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Environmental crime often involves trade across borders
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Toxic Chemicals
A water pollution crime?
Illegal Logging

Environmental crime through corporate mis-compliance: A case study on the ILVA steel plant in Italy

The case of the ILVA steel plant in Italy demonstrates the environmental, health and economic impacts associated with environmental infringements committed by industrial companies. The complexity of the situation, the different issues at stake and the large set of actors involved make the ILVA case a particularly interesting scenario for the research on environmental crime.

Since 1997 the ILVA steel plant in Taranto has been considered as “area at high risk of environmental crisis”; in the following years, the emergency situation in the territory of Taranto has become more and more evident, with serious consequences for health and environment. Surveys commissioned by the Court of Taranto as well as studies carried out by public bodies and NGOs have shown heavy pollution of air, soil, surface and ground waters in the neighboring areas of the steel plant.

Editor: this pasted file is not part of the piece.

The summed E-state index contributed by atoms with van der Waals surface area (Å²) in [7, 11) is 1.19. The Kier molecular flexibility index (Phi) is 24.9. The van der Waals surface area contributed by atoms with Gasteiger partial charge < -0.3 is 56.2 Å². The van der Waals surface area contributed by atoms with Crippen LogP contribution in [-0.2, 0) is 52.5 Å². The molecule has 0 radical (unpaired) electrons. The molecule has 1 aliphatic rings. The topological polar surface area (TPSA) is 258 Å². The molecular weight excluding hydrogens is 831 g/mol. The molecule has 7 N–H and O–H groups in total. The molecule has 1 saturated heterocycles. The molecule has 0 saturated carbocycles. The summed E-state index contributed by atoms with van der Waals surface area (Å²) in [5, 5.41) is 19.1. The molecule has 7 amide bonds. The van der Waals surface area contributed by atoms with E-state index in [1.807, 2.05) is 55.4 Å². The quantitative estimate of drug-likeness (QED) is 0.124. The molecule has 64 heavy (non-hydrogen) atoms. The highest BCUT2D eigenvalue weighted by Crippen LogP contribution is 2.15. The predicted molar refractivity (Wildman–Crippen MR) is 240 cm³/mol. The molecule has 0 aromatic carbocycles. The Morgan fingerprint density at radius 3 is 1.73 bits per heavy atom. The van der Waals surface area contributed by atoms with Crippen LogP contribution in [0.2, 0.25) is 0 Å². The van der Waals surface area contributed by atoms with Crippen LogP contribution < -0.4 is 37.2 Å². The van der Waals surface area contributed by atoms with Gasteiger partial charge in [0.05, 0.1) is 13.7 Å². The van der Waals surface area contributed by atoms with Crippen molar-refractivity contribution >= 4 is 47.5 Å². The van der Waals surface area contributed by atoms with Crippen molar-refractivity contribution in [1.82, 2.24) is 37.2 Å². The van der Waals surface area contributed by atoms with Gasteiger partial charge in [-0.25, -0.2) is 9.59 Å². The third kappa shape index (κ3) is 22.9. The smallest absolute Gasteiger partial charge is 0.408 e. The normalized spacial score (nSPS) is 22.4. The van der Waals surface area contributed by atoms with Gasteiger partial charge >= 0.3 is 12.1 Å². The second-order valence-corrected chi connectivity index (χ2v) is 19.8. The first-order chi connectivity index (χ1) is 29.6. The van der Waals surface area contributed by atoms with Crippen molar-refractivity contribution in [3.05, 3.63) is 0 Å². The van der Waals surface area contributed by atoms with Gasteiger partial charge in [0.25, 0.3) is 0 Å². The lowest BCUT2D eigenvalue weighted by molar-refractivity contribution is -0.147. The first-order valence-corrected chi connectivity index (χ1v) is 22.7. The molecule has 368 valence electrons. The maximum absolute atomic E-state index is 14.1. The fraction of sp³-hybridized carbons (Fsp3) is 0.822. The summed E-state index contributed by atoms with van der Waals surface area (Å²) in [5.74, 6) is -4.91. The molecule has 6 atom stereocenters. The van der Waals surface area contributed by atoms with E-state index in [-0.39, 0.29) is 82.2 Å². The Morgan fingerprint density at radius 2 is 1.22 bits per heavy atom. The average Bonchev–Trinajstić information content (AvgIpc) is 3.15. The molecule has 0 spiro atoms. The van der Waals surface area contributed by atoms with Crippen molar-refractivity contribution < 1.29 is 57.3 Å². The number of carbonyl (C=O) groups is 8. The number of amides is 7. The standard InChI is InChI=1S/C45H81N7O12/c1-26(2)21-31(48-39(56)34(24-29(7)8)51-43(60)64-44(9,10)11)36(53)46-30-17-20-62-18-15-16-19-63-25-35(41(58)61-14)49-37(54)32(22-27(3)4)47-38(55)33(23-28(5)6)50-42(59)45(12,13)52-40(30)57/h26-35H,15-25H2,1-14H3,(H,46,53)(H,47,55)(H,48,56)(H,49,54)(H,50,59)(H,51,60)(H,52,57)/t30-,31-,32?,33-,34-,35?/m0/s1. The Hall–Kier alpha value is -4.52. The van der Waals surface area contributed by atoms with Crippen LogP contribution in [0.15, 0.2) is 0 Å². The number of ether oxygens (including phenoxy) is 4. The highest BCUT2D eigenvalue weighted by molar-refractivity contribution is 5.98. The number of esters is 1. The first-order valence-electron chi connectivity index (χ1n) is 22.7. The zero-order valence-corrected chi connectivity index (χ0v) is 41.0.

Also employment issues have played a relevant role in the ILVA case; indeed, the ILVA steel plant employs thousands of people in Italy and the consequences of a potential closure or liquidation of ILVA would be dramatic. Moreover, the reduction of the steel production would also have significant effects on the whole Italian industrial system.

The critical situation in the city of Taranto resulted in a series of complex events which have followed in rapid succession since 2012 at present; among others, it is worth to recall the closure of blast furnaces, ordered by the judicial authority; the adoption by the Government of the so called ‘Save ILVA Decree’; the decision of the Constitutional Court No. 85 of 2013; the recent enactment of Law Decree No. 1 of 2015 dealing with the ILVA company and the city of Taranto.

The ILVA case clearly reveals that the fair balance between the right to health and the protection of environment, on the one hand, the right to work and production needs, on the other one, could be very difficult to achieve. In this framework, the State plays an essential role in order to guarantee national strategic capabilities and jobs, as well as the protection of fundamental rights enshrined in the Constitutions and in the Charter of Fundamental Rights of the European Union.